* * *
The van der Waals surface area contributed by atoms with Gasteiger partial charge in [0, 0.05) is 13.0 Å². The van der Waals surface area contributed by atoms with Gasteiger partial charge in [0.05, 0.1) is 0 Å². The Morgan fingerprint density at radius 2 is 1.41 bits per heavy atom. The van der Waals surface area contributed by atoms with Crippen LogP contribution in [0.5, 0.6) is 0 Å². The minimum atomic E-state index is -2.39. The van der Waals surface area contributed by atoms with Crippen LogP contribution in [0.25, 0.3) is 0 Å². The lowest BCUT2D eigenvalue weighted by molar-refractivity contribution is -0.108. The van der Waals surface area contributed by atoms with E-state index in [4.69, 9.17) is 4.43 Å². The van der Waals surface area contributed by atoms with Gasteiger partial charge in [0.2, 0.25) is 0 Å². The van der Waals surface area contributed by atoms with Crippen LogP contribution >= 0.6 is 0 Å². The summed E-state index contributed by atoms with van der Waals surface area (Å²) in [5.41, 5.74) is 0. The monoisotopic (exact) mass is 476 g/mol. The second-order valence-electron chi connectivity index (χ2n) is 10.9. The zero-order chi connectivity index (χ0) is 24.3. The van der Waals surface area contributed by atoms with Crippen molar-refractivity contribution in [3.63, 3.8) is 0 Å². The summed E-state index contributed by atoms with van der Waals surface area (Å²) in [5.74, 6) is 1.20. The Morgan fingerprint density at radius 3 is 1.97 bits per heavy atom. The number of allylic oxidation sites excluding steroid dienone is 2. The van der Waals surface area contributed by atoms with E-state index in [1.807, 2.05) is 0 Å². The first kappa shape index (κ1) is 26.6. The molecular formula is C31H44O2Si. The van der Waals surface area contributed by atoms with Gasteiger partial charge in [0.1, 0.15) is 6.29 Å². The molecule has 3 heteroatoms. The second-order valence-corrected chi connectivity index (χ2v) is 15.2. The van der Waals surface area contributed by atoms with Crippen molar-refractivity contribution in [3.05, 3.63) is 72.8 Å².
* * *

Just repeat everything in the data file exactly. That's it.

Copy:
The van der Waals surface area contributed by atoms with Gasteiger partial charge in [0, 0.05) is 13.0 Å². The van der Waals surface area contributed by atoms with Gasteiger partial charge in [0.05, 0.1) is 0 Å². The Morgan fingerprint density at radius 2 is 1.41 bits per heavy atom. The van der Waals surface area contributed by atoms with Crippen LogP contribution in [0.5, 0.6) is 0 Å². The minimum atomic E-state index is -2.39. The van der Waals surface area contributed by atoms with Crippen LogP contribution in [0.25, 0.3) is 0 Å². The lowest BCUT2D eigenvalue weighted by molar-refractivity contribution is -0.108. The van der Waals surface area contributed by atoms with E-state index in [4.69, 9.17) is 4.43 Å². The van der Waals surface area contributed by atoms with Gasteiger partial charge in [0.2, 0.25) is 0 Å². The van der Waals surface area contributed by atoms with Crippen LogP contribution >= 0.6 is 0 Å². The summed E-state index contributed by atoms with van der Waals surface area (Å²) in [5.41, 5.74) is 0. The monoisotopic (exact) mass is 476 g/mol. The second-order valence-electron chi connectivity index (χ2n) is 10.9. The zero-order chi connectivity index (χ0) is 24.3. The van der Waals surface area contributed by atoms with Crippen molar-refractivity contribution in [3.63, 3.8) is 0 Å². The summed E-state index contributed by atoms with van der Waals surface area (Å²) in [5.74, 6) is 1.20. The Morgan fingerprint density at radius 3 is 1.97 bits per heavy atom. The number of allylic oxidation sites excluding steroid dienone is 2. The van der Waals surface area contributed by atoms with E-state index in [1.807, 2.05) is 0 Å². The first kappa shape index (κ1) is 26.6. The molecular formula is C31H44O2Si. The van der Waals surface area contributed by atoms with Gasteiger partial charge in [0.1, 0.15) is 6.29 Å². The molecule has 3 heteroatoms. The second-order valence-corrected chi connectivity index (χ2v) is 15.2. The van der Waals surface area contributed by atoms with Crippen molar-refractivity contribution in [3.05, 3.63) is 72.8 Å².